Critically panned 28 years ago, Black Sabbath's bizarre 11th album, Born Again, has gone on to earn a cult following of its own.
When Born Again, Black Sabbath’s 11th studio album, came out 28 years ago this month, it was regarded by many as a complete shambles. The legendary British heavy metal progenitors were with their third lead singer in four years, and the new guy, famous as he was, was a strange, strange fit. The album was a weird, eclectic mix, comprised of seven songs – not counting two time-filling instrumentals – that ranged from fun rock ‘n’ rollers, to blues-drenched ballads, to strange excursions in atonality, to arguably the heaviest song Black Sabbath has ever recorded. The mix was absolutely abysmal, a sludgy mess had three band members pointing figers at the others as to whose fault it was. And that cover. Oh dear lord, that cover.
Some fans dug the record, or at least tolerated it enough to buy enough copies to make it peak in the top five in the UK and barely crack the top 40 in the United States. However, it seemed that most people at the time were divided: the older crowd strongly preferred the classic Ozzy Osbourne-helmed albums from 1970 to 1975 and the excellent Ronnie James Dio era from 1980 to 1982, while the younger crowd simply stopped caring. Yours truly was in the latter boat. With so many great new bands coming along in 1983, 1984, 1985, why on earth would we waste any time on Black Sabbath? They might have been a major influence on everything we listened to, but back then, a lot of us kids considered “present day” Sabbath to be somewhat of a joke.
One of the coolest things about music, or any kind of art for that matter, his how every once in a while you get a work that’s universally panned when it first comes out, only to hang around and hang around year after year, slowly building its own audience and gaining respect. Despite being the only Black Sabbath album to not have any RIAA certification in the US, a full generation removed from its original release, Born Again, despite its flaws, now has a great number of admirers. Martin Popoff’s massive worldwide poll for his 2004 book The Top 500 Heavy Metal Albums of All Time lists Born Again at a very admirable #83, between Toys in the Attic and Long Live Rock ‘n’ Roll. Cannibal Corpse and Godflesh both delivered memorable, very different extreme metal takes on the album’s most famous song.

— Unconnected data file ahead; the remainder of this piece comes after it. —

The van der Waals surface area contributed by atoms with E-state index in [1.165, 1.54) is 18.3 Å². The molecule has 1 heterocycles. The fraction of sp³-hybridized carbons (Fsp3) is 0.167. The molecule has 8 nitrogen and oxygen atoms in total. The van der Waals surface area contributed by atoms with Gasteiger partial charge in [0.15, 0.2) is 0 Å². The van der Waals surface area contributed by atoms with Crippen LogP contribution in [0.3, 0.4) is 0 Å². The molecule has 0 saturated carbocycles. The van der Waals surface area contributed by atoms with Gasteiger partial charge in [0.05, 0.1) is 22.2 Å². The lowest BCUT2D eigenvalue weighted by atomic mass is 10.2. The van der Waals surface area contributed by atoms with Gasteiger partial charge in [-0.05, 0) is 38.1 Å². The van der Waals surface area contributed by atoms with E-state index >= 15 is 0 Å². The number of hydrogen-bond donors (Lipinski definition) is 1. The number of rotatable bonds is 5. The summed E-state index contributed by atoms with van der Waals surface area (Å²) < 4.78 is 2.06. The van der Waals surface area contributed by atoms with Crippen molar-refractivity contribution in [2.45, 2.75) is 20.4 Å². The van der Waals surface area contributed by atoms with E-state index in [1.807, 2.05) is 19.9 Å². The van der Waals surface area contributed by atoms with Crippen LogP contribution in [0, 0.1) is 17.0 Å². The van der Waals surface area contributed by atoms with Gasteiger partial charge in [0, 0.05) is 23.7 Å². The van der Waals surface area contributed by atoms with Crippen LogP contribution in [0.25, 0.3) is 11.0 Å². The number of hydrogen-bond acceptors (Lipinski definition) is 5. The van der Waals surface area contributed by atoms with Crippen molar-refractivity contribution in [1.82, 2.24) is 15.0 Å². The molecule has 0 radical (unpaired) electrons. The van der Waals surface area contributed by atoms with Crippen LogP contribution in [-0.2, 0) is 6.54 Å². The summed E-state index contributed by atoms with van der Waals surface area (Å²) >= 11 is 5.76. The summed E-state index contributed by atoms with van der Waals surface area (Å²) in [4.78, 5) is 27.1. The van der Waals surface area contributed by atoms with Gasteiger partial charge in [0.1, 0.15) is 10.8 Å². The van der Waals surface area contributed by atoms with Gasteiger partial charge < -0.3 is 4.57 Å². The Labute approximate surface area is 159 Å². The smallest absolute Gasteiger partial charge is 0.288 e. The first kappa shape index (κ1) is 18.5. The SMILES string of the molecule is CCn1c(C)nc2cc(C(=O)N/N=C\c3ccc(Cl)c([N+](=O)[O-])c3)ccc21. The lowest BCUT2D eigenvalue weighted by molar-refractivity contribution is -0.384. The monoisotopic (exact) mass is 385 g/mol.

Rolling Stone revised its original Album Guide rating from an apathetic two stars to three in 2004, including a very positive write-up. Hell, both Guns N’ Roses and Danzig even stole a classic Born Again riff to use in a couple of their most popular songs. A fresh perspective from the passage of time can allow us to view works of art in a new, different light, and in the case of Born Again, nearly three decades after it came out with barely a whimper, it deserves to be viewed as a minor classic. Even yours truly came around. With all apologies to fans of the Tony Martin era, I consider Born Again to be the last great Sabbath record.
The trouble is, to this day Born Again is still out of print on this continent, having never been released on CD here, so unless young listeners find used vinyl copies of the album or download it on a torrent site, it’s going to remain somewhat overlooked in North America. That’s not the case in the UK, though, as Sanctuary/Universal UK has recently put out a swanky, two-disc deluxe edition. Featuring unreleased tracks, a live set from 1983, and a remastered version of the album, it presents a great opportunity to take a closer look at the record. And besides, with the world being so much smaller in the internet age, what’s stopping Sabbath fans on this side of the Atlantic from ordering the reissue from the UK?
Before delving into the tar-pit thick morass of riffs that is Born Again, one needs a little historical perspective. After an extraordinarily successful two year period which saw Sabbath experience a rebirth with new lead singer Dio – yielding two very popular albums – the band suddenly found itself in tatters yet again. The mixing process of the Live Evil double live album in 1982 was a calamity, two separate factions, bassist Geezer Butler and guitarist Tony Iommi, Dio and drummer Vinny Appice, quarreling pettily about how the record should sound. In the end, Dio left in a huff, taking Appice along to form his own eponymous band. Butler and Iommi, on the other hand, were left to pick up the pieces once more. Original drummer Bill Ward, who had left Sabbath in 1980, was back in the fold, despite being on rather shaky personal ground, attempting to live clean and sober for the first time in ages. But the big question was, who would they recruit as the new singer?